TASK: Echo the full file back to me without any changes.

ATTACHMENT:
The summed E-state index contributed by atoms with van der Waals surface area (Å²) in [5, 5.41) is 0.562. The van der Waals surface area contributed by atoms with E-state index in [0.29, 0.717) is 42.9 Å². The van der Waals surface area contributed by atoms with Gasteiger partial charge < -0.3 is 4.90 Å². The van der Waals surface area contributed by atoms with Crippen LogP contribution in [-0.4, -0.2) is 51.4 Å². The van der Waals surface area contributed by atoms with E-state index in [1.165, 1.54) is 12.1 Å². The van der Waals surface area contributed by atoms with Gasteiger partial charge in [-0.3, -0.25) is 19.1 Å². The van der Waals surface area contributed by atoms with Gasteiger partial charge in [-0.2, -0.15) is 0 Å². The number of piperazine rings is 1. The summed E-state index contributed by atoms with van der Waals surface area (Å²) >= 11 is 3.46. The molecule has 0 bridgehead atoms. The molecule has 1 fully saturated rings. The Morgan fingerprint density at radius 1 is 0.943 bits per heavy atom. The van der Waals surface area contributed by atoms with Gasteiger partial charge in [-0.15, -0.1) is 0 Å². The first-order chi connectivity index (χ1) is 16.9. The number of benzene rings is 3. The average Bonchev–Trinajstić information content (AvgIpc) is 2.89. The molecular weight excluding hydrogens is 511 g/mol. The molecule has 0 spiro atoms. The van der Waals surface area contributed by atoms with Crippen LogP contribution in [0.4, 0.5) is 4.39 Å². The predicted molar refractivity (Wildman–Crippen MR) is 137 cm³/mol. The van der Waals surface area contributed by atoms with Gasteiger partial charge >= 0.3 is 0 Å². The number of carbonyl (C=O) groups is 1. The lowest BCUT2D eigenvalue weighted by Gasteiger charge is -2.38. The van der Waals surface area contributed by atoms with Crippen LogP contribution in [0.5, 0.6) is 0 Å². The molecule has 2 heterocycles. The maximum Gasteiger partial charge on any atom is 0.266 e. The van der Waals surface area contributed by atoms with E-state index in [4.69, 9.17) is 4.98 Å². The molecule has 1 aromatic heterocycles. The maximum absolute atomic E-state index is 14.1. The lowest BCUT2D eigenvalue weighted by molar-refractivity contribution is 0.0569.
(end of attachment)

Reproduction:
The summed E-state index contributed by atoms with van der Waals surface area (Å²) in [5, 5.41) is 0.562. The van der Waals surface area contributed by atoms with E-state index in [0.29, 0.717) is 42.9 Å². The van der Waals surface area contributed by atoms with Gasteiger partial charge < -0.3 is 4.90 Å². The van der Waals surface area contributed by atoms with Crippen LogP contribution in [-0.4, -0.2) is 51.4 Å². The van der Waals surface area contributed by atoms with E-state index in [1.165, 1.54) is 12.1 Å². The van der Waals surface area contributed by atoms with Gasteiger partial charge in [-0.3, -0.25) is 19.1 Å². The van der Waals surface area contributed by atoms with Gasteiger partial charge in [-0.2, -0.15) is 0 Å². The number of piperazine rings is 1. The summed E-state index contributed by atoms with van der Waals surface area (Å²) >= 11 is 3.46. The molecule has 0 bridgehead atoms. The molecule has 1 fully saturated rings. The Morgan fingerprint density at radius 1 is 0.943 bits per heavy atom. The van der Waals surface area contributed by atoms with Gasteiger partial charge in [-0.15, -0.1) is 0 Å². The first-order chi connectivity index (χ1) is 16.9. The number of benzene rings is 3. The average Bonchev–Trinajstić information content (AvgIpc) is 2.89. The molecular weight excluding hydrogens is 511 g/mol. The molecule has 0 spiro atoms. The van der Waals surface area contributed by atoms with Crippen LogP contribution in [0.4, 0.5) is 4.39 Å². The predicted molar refractivity (Wildman–Crippen MR) is 137 cm³/mol. The van der Waals surface area contributed by atoms with Gasteiger partial charge >= 0.3 is 0 Å². The number of carbonyl (C=O) groups is 1. The lowest BCUT2D eigenvalue weighted by Gasteiger charge is -2.38. The van der Waals surface area contributed by atoms with Crippen LogP contribution in [0.5, 0.6) is 0 Å². The molecule has 2 heterocycles. The maximum Gasteiger partial charge on any atom is 0.266 e. The van der Waals surface area contributed by atoms with E-state index in [4.69, 9.17) is 4.98 Å². The molecule has 1 aromatic heterocycles. The maximum absolute atomic E-state index is 14.1. The lowest BCUT2D eigenvalue weighted by molar-refractivity contribution is 0.0569.